Cartilage cell transplantation procedure for arthritis approved by NHS (published on 19 February 2018 )
Patients with a certain form of arthritis have a new preventative treatment option available to them, following the recent NHS approval of a cutting-edge cartilage cell transplantation procedure.
Autologous chondrocyte implantation (ACI) has won approval to be funded across the NHS thanks to a growing body of clinical evidence - supported by Versus Arthritis and others - that has conclusively demonstrated the considerable benefits the technique offers.
How the procedure works
ACI is designed to help patients who have small areas of cartilage damage or early osteoarthritis of the knee. These conditions can often affect younger people in their 20s and 30s, sometimes as the result of a sporting injury.
The procedure sees a sample of cartilage removed from the knee, allowing doctors to grow a fresh supply of healthy cells that are native to the patient's body in a laboratory, a process that takes around three weeks. These chondrocyte cells can then be returned to the affected area in a second surgical procedure.
Following this process, the cells anchor themselves to the bone within 24 hours, resulting in fresh cartilage growth at the damaged site. Patients can expect to resume everyday use of the joint in three months and full activities including sports after 12 months, making this a much better option for younger patients than knee replacement, which was previously the only alternative treatment.
A growing body of supporting evidence
Before the recent decision to approve this treatment for full NHS funding, ACI was only available at the Robert Jones and Agnes Hunt Orthopaedic Hospital in Oswestry, Shropshire.
However, further studies of the procedure have been ongoing in numerous locations in recent years to prove the considerable benefits that ACI can offer.
Research carried out by the Arthritis Research UK Tissue Engineering Centre and the ASCOT clinical trial, led by Professor Sally Roberts and also funded by Versus Arthritis, have contributed evidence that helped to secure the eventual approval.
Their research highlighted a number of factors - including age, gender, location and number of defects, and the number of previous operations - that can all affect the chances of ACI succeeding, giving doctors valuable guidance in determining which patients are most likely to benefit.
As such, ACI has now been approved for the treatment of patients who have not had previous surgery to repair articular cartilage defects, with minimal osteoarthritic damage to the knee, and defects that measure over two square cm.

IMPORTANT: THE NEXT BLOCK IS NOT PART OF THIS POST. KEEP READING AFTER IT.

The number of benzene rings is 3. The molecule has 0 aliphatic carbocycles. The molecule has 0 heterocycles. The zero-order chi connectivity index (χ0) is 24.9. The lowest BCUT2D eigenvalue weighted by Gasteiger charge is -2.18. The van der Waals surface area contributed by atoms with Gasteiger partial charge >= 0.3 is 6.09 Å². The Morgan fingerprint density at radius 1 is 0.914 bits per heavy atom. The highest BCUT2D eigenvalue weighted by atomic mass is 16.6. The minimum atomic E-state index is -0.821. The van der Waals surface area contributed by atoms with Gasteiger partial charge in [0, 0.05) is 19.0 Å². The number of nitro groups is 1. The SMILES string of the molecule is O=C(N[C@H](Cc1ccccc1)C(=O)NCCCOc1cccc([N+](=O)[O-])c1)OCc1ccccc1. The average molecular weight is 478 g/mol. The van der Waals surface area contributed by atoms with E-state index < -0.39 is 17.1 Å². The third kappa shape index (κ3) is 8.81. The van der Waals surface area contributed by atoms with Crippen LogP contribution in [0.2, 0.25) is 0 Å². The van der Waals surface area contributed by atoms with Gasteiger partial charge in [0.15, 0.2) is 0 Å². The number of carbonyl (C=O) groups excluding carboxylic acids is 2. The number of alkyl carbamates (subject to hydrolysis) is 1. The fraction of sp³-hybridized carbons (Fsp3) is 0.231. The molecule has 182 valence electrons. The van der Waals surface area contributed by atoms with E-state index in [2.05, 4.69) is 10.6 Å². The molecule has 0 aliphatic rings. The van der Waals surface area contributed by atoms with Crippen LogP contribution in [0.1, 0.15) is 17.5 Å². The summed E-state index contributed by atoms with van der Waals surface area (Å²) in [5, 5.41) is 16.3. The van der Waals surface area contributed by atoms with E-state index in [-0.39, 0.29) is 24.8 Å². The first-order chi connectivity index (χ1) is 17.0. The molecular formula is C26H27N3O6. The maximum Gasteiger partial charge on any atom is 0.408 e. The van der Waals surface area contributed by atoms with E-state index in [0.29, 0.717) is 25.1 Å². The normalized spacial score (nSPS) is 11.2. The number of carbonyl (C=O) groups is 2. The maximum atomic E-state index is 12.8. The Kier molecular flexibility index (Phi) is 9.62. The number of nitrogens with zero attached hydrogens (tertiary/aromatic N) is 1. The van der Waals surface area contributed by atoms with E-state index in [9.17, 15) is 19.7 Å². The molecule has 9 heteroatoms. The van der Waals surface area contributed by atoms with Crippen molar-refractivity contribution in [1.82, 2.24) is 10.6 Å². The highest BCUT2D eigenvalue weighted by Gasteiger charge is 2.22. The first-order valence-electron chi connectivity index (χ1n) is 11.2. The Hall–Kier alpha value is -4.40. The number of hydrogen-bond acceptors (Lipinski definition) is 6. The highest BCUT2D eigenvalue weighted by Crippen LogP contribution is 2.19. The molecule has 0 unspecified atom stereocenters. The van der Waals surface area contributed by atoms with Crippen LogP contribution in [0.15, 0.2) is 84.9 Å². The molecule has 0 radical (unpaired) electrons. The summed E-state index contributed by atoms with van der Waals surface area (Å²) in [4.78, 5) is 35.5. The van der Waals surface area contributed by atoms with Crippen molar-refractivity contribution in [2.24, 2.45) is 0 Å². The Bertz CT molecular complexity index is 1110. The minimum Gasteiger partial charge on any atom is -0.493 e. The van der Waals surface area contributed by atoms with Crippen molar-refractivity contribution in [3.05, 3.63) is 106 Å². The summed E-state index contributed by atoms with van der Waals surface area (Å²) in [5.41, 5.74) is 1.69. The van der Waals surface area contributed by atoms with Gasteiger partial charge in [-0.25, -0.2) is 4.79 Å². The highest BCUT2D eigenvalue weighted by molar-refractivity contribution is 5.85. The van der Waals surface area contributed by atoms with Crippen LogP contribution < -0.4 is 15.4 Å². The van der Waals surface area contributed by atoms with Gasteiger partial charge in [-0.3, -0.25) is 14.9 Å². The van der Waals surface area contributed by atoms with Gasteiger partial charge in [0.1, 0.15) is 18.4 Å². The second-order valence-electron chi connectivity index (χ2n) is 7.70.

The experts' view
Professor James Richardson, an experienced consultant orthopaedic surgeon performing this procedure at the Robert Jones and Agnes Hunt Orthopaedic Hospital, said: "The patients are usually only in hospital for two days postoperatively, though there is a lot of rehabilitation and physiotherapy to follow after that. The results we have seen have been positive, particularly if the patient has not had prior microfracture."
Dr Stephen Simpson, director of research at Versus Arthritis, said: "It is certainly positive news that, thanks to the valuable research in this area, ACI is being made available on the NHS. This means that more people with this type of cartilage damage or early osteoarthritis will be able to access and potentially benefit from this treatment.
Osteoarthritis affects over eight million people in the UK and can have a devastating impact on daily life, making things like getting dressed or going to work difficult. We're determined to prevent people from experiencing these challenges and this development is a fantastic example of how our funded research can deliver clinical advances and help more people to live the pain-free life they deserve."
Published on 19 February 2018
Future pain therapies 'could be tailored to different kinds of pain' (published on 21 November 2016)
Pain-sensing nerves in the body may function in more specific ways than previously thought, according to new Versus Arthritis-funded research.
Carried out by University College London, the study indicated that different nerves may respond to specific types of pain - opening the door for the development of new treatments that are tailored to meet the needs of chronic pain sufferers more precisely.
How pain sensors offer specialised functions
It is often assumed that pain-sensing nerves respond to all types of pain in the same way, but this new study - conducted using lab mice and published in the journal Science Advances - found that the majority of these neurons are actually sensitive to specific types of painful stimulus.
For this research, pain-sensing neurons in mice were genetically marked to emit a fluorescent glow when activated, before the animals were exposed to either a small pinch, cold water or hot water stimulus on one of their paws to see which neurons were activated.
It was revealed that more than 85 per cent of pain-sensing neurons were specific to one type of pain - whether it be heat, cold or mechanical pain - and did not react to others.
Although most of the neurons were specific to one type of pain, it is believed that they can become universal pain sensors when the tissue is damaged - explaining why this discovery was not made when more invasive approaches have been used.